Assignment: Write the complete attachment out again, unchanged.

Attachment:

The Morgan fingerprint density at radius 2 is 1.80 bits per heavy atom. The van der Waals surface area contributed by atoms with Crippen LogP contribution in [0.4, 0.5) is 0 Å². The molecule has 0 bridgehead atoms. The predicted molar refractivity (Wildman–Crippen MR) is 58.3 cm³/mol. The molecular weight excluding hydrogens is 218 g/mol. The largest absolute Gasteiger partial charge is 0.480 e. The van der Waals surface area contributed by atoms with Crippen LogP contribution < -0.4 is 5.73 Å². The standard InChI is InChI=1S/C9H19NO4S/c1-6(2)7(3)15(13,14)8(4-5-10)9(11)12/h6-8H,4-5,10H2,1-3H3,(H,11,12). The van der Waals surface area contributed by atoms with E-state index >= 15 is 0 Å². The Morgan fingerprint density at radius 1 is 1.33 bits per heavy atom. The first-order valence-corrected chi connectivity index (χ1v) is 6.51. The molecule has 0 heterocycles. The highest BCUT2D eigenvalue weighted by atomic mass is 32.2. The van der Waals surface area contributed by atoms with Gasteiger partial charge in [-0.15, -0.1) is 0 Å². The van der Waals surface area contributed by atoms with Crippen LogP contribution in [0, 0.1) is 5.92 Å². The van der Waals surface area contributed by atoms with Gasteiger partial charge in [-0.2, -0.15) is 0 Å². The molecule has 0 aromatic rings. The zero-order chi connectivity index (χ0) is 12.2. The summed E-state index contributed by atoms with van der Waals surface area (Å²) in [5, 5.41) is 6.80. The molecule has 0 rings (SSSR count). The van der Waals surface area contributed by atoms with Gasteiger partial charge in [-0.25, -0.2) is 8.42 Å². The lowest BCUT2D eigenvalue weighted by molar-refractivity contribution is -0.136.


The Morgan fingerprint density at radius 2 is 1.80 bits per heavy atom. The van der Waals surface area contributed by atoms with Crippen LogP contribution in [0.4, 0.5) is 0 Å². The molecule has 0 bridgehead atoms. The predicted molar refractivity (Wildman–Crippen MR) is 58.3 cm³/mol. The molecular weight excluding hydrogens is 218 g/mol. The largest absolute Gasteiger partial charge is 0.480 e. The van der Waals surface area contributed by atoms with Crippen LogP contribution < -0.4 is 5.73 Å². The standard InChI is InChI=1S/C9H19NO4S/c1-6(2)7(3)15(13,14)8(4-5-10)9(11)12/h6-8H,4-5,10H2,1-3H3,(H,11,12). The van der Waals surface area contributed by atoms with E-state index >= 15 is 0 Å². The Morgan fingerprint density at radius 1 is 1.33 bits per heavy atom. The first-order valence-corrected chi connectivity index (χ1v) is 6.51. The molecule has 0 heterocycles. The highest BCUT2D eigenvalue weighted by atomic mass is 32.2. The van der Waals surface area contributed by atoms with Gasteiger partial charge in [-0.15, -0.1) is 0 Å². The van der Waals surface area contributed by atoms with Crippen LogP contribution in [0, 0.1) is 5.92 Å². The van der Waals surface area contributed by atoms with Gasteiger partial charge in [-0.2, -0.15) is 0 Å². The molecule has 0 aromatic rings. The zero-order chi connectivity index (χ0) is 12.2. The summed E-state index contributed by atoms with van der Waals surface area (Å²) in [5, 5.41) is 6.80. The molecule has 0 rings (SSSR count). The van der Waals surface area contributed by atoms with Gasteiger partial charge in [-0.25, -0.2) is 8.42 Å². The lowest BCUT2D eigenvalue weighted by molar-refractivity contribution is -0.136.